Chris Burden is one of the most famous performance artists around. Although he hasn't been in the news for a while, a single 1971 performance gave him nearly instant and certainly lasting fame. It was called Shoot. In it, a friend of Burden shot him in the arm.
This picture is included in nearly every important book about the history of peformance art.
Now, this could have been a scandal at the time, but Chris Burden has since become a "serious person", or rather, a professor at the prestigious UCLA. The story would normally end there, but here is what I found (quoted from the L.A. Times, found in volokh's blog):
Internationally known artists Chris Burden and Nancy Rubins have retired abruptly from their longtime professorships at UCLA in part because the university refused to suspend a graduate student who used a gun during a classroom performance art piece, a spokeswoman for the artists said Friday.
"They feel this was sort of domestic terrorism. There should have been more outrage and a firmer response," said Sarah Watson, a director at [the gallery that] represents Burden and Rubins. . . .
The brief performance involved a simulation of Russian roulette, in which the student appeared before the class holding a handgun, put in what appeared to be a bullet, spun the cylinder, then pointed the gun at his head and pulled the trigger, according to one student's account that was confirmed by law enforcement sources. The weapon didn't fire. The student quickly left the room, then the audience heard a shot from outside. . . .
The Los Angeles County district attorney's office determined Friday that there was insufficient evidence to bring criminal misdemeanor charges . . . .
Lawrence Lokman, UCLA's assistant vice chancellor for communication, said the dean of students' office was continuing to investigate whether university rules against weapon possession were violated, which could lead to disciplinary action. . . .
Burden made his name in the early 1970s with influential and controversial performance art. In his best-known piece, "Shoot," performed in a Santa Ana gallery while he was a graduate student at UC Irvine, Burden had an assistant stand 15 feet away and shoot him in the upper arm with a .22-caliber rifle.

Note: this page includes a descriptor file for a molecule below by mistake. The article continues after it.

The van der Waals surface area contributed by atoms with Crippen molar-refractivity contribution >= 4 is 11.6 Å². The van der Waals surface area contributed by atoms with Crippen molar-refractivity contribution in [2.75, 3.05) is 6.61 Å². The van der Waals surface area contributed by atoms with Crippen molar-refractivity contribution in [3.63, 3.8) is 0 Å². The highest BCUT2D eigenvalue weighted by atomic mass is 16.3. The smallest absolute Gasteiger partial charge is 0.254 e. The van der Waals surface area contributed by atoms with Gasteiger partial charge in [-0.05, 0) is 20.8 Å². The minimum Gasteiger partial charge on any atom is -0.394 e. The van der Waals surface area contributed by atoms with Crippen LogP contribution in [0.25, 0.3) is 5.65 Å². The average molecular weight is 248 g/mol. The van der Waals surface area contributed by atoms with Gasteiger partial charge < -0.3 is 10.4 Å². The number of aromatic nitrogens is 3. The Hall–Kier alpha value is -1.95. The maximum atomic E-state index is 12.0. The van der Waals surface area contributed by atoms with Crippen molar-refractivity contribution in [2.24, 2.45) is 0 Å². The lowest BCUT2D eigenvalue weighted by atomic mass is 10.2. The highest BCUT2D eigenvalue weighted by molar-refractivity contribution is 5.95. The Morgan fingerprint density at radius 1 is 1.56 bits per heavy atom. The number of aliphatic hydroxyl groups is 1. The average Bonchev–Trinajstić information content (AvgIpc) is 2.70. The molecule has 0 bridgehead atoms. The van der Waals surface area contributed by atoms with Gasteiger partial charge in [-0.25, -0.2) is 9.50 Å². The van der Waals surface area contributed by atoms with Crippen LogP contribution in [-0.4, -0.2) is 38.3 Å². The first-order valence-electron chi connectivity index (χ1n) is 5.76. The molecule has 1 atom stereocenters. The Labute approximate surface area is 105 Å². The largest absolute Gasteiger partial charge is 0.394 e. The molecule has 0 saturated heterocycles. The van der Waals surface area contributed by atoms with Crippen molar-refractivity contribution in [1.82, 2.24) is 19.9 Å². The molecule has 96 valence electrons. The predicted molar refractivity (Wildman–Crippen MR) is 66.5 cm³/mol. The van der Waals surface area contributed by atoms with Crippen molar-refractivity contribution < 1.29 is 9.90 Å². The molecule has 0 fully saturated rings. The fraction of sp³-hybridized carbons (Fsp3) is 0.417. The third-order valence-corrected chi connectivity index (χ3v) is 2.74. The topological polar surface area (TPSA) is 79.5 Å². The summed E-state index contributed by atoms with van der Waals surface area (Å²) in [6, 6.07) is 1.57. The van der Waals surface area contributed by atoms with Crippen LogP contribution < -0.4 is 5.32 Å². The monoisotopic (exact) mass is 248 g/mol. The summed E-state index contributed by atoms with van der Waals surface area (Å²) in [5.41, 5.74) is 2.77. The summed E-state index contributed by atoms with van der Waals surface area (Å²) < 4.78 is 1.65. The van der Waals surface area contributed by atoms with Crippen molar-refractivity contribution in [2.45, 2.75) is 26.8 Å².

Watson said Burden's work was controlled and that the audiences never felt in jeopardy. The UCLA case is different, she said, because it was a surprise action and "there was genuine fear."
Even before the incident, Watson said, Burden and Rubins were unhappy at UCLA . . . .
Campus police said that in the course of the investigation, [the student] handed over a gun that was not a real firearm. Robison, the district attorney's spokeswoman, said there was "insufficient evidence to show a gun was discharged or any bullet fired." . . .
Barbara Drucker, who chairs the art department, and Ron Athey, a visiting instructor who taught the course and was present during the performance, conducted a meeting at the Warner Building a week after the incident to dispel rumors and allow students to air any concerns, as well as to emphasize rules against possessing weapons on university property . . . . Athey, known for piercing and cutting his body as a form of performance, did not return calls.
A graduate student who attended the meeting said a few students expressed safety concerns but more were alarmed that the university, if it disciplined the artist, would be cracking down on freedom of expression. . . .
Wow. now this is GREAT stuff! Not often do you get such a direct confrontation of an artist with the world he has participated in creating. At first it might seem like Burden is a hypocrite, not allowing others to do what he did himself some years ago. One of these ex-hippie parents trying to keep their children disciplined (not that they shouldn't).
But if you think about it, the situation is slightly different: there is a difference between freedom of expression and freedom of chosing suicide. You are not (legally, socially, some will say - morally) allowed to put your life at risk. Some artists do that - and did that. Burden never actually went that far. And if you look closely at the body art of the 60's and 70's, practically nobody really did. Marina Abramovic, for instance, came pretty close on several occasions, but she never actually insinuated she was going to kill herself. Schwarzkogler, one of the Vienna Actionists, died, but not in an "artistic suicide". His work was not about suicide and taking one's life. There are many other examples.